Point 6
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61% of American adults currently have tattoos or piercings. The myth that people with tattoos and piercings are automatically less qualified, irresponsible, delinquents, or not prompt is simply inaccurate. We could find 1,000's of tattooed and pierced workers that fit a old stereotype, and we could also find 1,000's of tattooed and pierced workers that are the opposite of old stereotypes. As an employer, in today's culture, it's difficult to find prompt hard-working employees that can keep the employer's best interests in mind and put other's first and don't waste their work day on texting and social media. When you shrink your hiring pool on superficial reasons instead of qualifications, education, skills, and experience you only hurt yourself. Employers shouldn't hire people with tattoos and piercings, they should hire the most qualified person for the job, and if that person happens to have tattoos and piercings then hire them. If you don't hire the most qualified individual for the job your competition will. See point 2 and read more benefits for hiring based on qualifications.

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Horns, implants, tongue splitting and other extreme modifications are considered body 

modifications. These are completely different from tattoos and piercings, and fall under body modifications in the workplace. Allowing tattoos and piercings does not mean you allow body modifications. Three points should be made. First, it is a fine line to walk. Body modifications are any alteration done to the human body, and breast implants, liposuction, hair transplants, and plastic surgery are all body modifications. Deciding what body modifications in the workplace are beautiful can be a slippery slope. Secondly, there are literally hundreds of body modifications, and not all modifications are equal. For example, there's a huge gap between permanent make up and horn implants, both of which are body modifications. 


Thirdly, the purpose of tattoos and piercings versus extreme body modifications is often different. 86% of adults with tattoos stated their tattoos had to do with their family, memories or values, while a majority of the rest said their tattoos were for beautification purposes. Body jewelry in India, Great Britain or any other country is worn for the same reason: beautification purposes. However, extreme body modifications like horn implants, blackened eyeballs, sharpened teeth and so on are often associated with universal animal traits and threatening personas. The purpose is often frightful in contrast to the purpose being for beautification. In other words, tattoos, henna and piercings can't be found in the animal kingdom, but split tongues or sharpened teeth can be. There are universally frightful visual attributes. Haunted houses and scary movies are terrifying to individuals regardless of culture or geographic location. A person who resembles a lizard or demon could equally frighten a house wife in the Netherlands or tribal native in Uganda. This is why frightful body modifications are different from tattoos and piercings.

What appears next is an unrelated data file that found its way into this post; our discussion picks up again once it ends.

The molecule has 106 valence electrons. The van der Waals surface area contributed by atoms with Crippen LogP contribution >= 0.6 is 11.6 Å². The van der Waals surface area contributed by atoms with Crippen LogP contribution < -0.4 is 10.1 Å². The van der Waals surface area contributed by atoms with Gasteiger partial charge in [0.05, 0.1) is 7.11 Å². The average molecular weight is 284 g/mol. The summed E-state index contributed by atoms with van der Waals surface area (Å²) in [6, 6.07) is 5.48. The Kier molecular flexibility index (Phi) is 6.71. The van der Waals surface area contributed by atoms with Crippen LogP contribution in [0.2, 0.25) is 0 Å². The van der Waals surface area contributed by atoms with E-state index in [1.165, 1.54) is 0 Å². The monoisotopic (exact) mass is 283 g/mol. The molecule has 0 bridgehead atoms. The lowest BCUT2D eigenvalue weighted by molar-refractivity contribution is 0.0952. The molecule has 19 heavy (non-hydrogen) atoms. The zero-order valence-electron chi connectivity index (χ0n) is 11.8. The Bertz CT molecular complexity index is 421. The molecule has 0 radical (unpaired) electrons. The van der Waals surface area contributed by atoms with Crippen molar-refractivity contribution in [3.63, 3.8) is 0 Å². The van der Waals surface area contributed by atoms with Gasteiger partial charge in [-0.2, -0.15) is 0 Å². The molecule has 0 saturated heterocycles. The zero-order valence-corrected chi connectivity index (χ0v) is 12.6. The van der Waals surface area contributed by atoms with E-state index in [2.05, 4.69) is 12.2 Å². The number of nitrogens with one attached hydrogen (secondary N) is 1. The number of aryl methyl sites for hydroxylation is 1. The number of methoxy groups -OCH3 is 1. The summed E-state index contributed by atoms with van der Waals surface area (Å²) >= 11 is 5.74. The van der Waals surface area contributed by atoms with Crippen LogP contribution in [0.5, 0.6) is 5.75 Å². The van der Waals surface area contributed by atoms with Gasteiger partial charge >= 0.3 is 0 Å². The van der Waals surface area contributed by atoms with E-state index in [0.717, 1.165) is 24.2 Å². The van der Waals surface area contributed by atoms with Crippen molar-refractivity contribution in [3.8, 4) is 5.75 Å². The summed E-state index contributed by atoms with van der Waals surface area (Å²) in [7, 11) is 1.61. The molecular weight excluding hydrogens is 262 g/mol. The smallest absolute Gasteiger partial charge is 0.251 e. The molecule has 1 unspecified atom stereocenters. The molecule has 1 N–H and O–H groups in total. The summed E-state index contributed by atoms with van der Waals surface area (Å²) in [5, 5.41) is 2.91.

Point 8
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We discussed this in point 4. Additionally, it's a similar concern that once tattoos and piercings are allowed it will open "Pandora's Box." While inappropriate tattoos and piercings are rare, they can be regulated for their inappropriate message. In other words, you can hire staff based on merit and allow piercings and tattoos, while still not allowing inappropriate tattoos, just like you would restrict an inappropriate message on an employee's shirt or necklace.


The last of the 10 wrong reasons tattoos and piercings in the workplace are covered is because some jobs already have a business professional attire dress code automatically covering exposed skin and thus covering tattoos for work. We spoke recently with a law firm that was concerned and stated, "Our staff has just always worn suits." It's completely fine! You can still dress to impress, while having tattoos and piercings. If everyone in the business wears specific business professional attire there should be no exceptions made. However, in the case of the Cheesecake Factory there was a business professional attire dress code, but staff with tattoos and piercings had additional dress code requirements to cover up. They have since allowed staff to have visible piercings and visible tattoos in the workplace if it is outside of the clothed area of the current dress code. The principle is that employees should follow dress code requirements, but businesses shouldn't have additional dress code requirements for staff with tattoos and piercings. If there are selective dress code requirements it will hurt company employee relations and it's unnecessary as proved in the above points. To the degree that a company applies an even standard to staff with and without tattoos and piercings, a company will maintain better employee morale. See more info on the positive benefits of allowing staff to have tattoos and piercings.